Belly dance and contemporary dance are two dance genres that are extremely different from each other and at first sight they hardly have anything in common. However, I find that practising contemporary dance can be useful for belly dancers to give more depth to their belly dance performance, whichever style they practise, be it raqs sharqi or tribal.
I have only recently discovered contemporary dance and I have been practising it for over a year now. Before starting to practise it I did not know much about this dance genre as it is not much talked about outside of specialist circles (which is a shame as it is a beautiful and very expressive dance form). I am aware that there are various styles and techniques of contemporary dance, but my teacher focuses primarily on Dories Humphrey’s technique and a bit on Merce Cunningham style. Doris Humphrey was an American dancer and choreographer at the beginning of the 20th century author of the timeless book ‘The Art of Making Dances’. Merce Cunningham was also a prominent American dancer and choreographer, active from the 1940s and great innovator. Both are prominent figures in the history of western modern and contemporary theatre dance.
From what I have gathered from practising contemporary dance, the sense of flow is very important and also the fact that, rather than going against gravity, the dancer embraces it and uses it to her/his own advantage to make the dance more expressive. Also, breath is used to the dancer’s advantage to lead and support the movement. These two concepts come from Doris Humphrey’s concept of ‘fall and recovery’, which teaches dancers how to use contraction and release of muscles and the cycle of breath. Marta Graham’s technique also focuses on contraction and release of the muscles that allow energy to flow as they relax; however, her technique gives more angular results. Marta Graham was another major figure in the history of western modern dance. She was American and active from the first half of the 20th century until her death in 1991. Her work was innovative, so at first it was not very well received, but eventually she was appreciated and her choreographies are considered as great dance masterpieces.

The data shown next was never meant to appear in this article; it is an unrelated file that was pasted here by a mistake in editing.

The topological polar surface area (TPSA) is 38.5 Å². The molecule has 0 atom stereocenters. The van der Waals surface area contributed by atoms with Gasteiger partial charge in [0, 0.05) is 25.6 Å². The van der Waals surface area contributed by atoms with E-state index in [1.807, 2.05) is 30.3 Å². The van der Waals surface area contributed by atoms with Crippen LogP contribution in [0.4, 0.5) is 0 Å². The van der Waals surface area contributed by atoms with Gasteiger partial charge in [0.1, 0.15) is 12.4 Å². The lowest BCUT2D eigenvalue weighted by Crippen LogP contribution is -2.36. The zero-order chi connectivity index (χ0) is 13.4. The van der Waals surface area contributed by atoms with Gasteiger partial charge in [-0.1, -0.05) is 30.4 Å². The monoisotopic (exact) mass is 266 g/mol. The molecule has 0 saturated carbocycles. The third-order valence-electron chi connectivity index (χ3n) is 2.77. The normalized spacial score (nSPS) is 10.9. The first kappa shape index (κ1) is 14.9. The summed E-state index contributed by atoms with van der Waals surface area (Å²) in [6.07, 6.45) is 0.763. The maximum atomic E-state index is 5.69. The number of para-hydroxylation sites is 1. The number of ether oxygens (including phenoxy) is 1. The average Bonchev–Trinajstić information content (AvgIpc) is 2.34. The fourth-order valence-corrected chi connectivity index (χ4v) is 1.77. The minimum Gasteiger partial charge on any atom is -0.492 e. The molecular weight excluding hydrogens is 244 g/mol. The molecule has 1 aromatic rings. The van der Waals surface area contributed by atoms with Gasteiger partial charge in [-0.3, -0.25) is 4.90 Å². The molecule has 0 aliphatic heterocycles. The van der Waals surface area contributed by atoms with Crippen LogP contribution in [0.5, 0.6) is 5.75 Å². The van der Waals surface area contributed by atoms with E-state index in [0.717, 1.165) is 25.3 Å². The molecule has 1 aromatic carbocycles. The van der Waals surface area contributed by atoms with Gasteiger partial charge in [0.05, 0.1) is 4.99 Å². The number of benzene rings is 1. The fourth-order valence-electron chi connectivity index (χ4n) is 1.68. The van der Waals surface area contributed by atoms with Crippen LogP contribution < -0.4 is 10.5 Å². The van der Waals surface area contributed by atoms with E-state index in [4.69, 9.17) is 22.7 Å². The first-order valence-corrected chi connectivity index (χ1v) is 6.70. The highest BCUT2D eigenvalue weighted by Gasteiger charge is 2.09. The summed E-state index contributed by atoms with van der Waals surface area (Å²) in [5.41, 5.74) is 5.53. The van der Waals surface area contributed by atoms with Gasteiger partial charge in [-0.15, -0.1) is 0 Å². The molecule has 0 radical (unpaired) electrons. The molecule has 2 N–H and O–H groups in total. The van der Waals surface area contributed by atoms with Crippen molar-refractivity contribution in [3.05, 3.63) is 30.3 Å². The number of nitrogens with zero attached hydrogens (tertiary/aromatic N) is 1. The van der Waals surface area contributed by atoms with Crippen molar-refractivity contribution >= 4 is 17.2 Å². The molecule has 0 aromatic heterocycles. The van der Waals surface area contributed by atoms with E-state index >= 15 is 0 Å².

Although belly dance has a completely different dance vocabulary from contemporary dance with smaller movements and a different philosophy and cultural background, I think that some of the concepts I have learnt through practising contemporary dance have helped my raqs sharqi practice.
The concepts of fall and recovery and breath, give belly dance movements a more fluid yet at the same time controlled quality. Belly dance per se has a combination of fluid and percussive movements which alternate and combine according to the music. By letting certain parts of the body relax (for example the upper back) it gives an impression of abandon and it makes the movement more lyrical. However, as you catch the same movement towards the end of its trajectory by contracting the muscles it gives a feeling of control. So, you can look fluid and relaxed while maintaining solid and well defined movements. Too much fluidity without catching the movement at the end makes it sloppy, while too much tension and no release makes the movement too rigid and unnatural. This is how, I think, experiencing contemporary dance and the way movement flows as part of ‘fall and recovery’ and ‘contraction and release’ techniques can give a belly dancer a better perception of control and release while she adapts these concepts to the belly dance movement vocabulary. Also, these concepts in belly dance can be adapted to individual body parts. For example, for a juicer variation of a hip maya (outward vertical figure of 8) one can think of holding the muscles involved (the oblique abdominals in this case), start releasing them gradually and then finish releasing them suddenly towards the end of the movement.
I first had the idea of practising contemporary dance when I went to a workshop in London held by Hungarian dancer Mercedes Nieto. She went through some common movements used in raqs sharqi (such as arabesque and big hip circle amongst many) and explained to us how to make them more intense. In doing so she mentioned how the contemporary dance concepts of ‘fall and recovery’ and ‘contraction and release’ helped her achieve that effect. In the video below you can maybe understand better what I mean by seeing how Mercedes’ style is wonderfully flowing but controlled at the same time.
Another example of dancers who draw from different styles and techniques, including contemporary dance, in their repertoire is the professional tribal group Les Soeurs Tribales, based in Milan, Italy. Their style is an eclectic fusion of tribal belly dance with different styles. You can see an example in the video below.
In the UK you can learn any types of dance you wish in evening classes, mainly held in dance centres or community centres. As for contemporary dance, evening classes are held generally in dance centres, most of which are charities or are subsidised by the government to promote the arts. For example, in Cardiff you can attend evening classes in the Rubicon Dance Centre, in The Gate and in Wonderland Studios. If you want to study dance at university, there are also several dance degrees in the UK that specialise in contemporary dance, such as the course in Cardiff Metropolitan University.
As contemporary dance is a type of theatre dance, it is mainly performed on stage in theatres and it is usually affordable to go and see as these performances are generally sponsored by the government. This is because this is not a main stream dance genre and still niche at the moment. However, I strongly recommend going to see some performances as they are amazing. For example, I recently saw a performance by the National Dance Company of Wales and they were outstanding.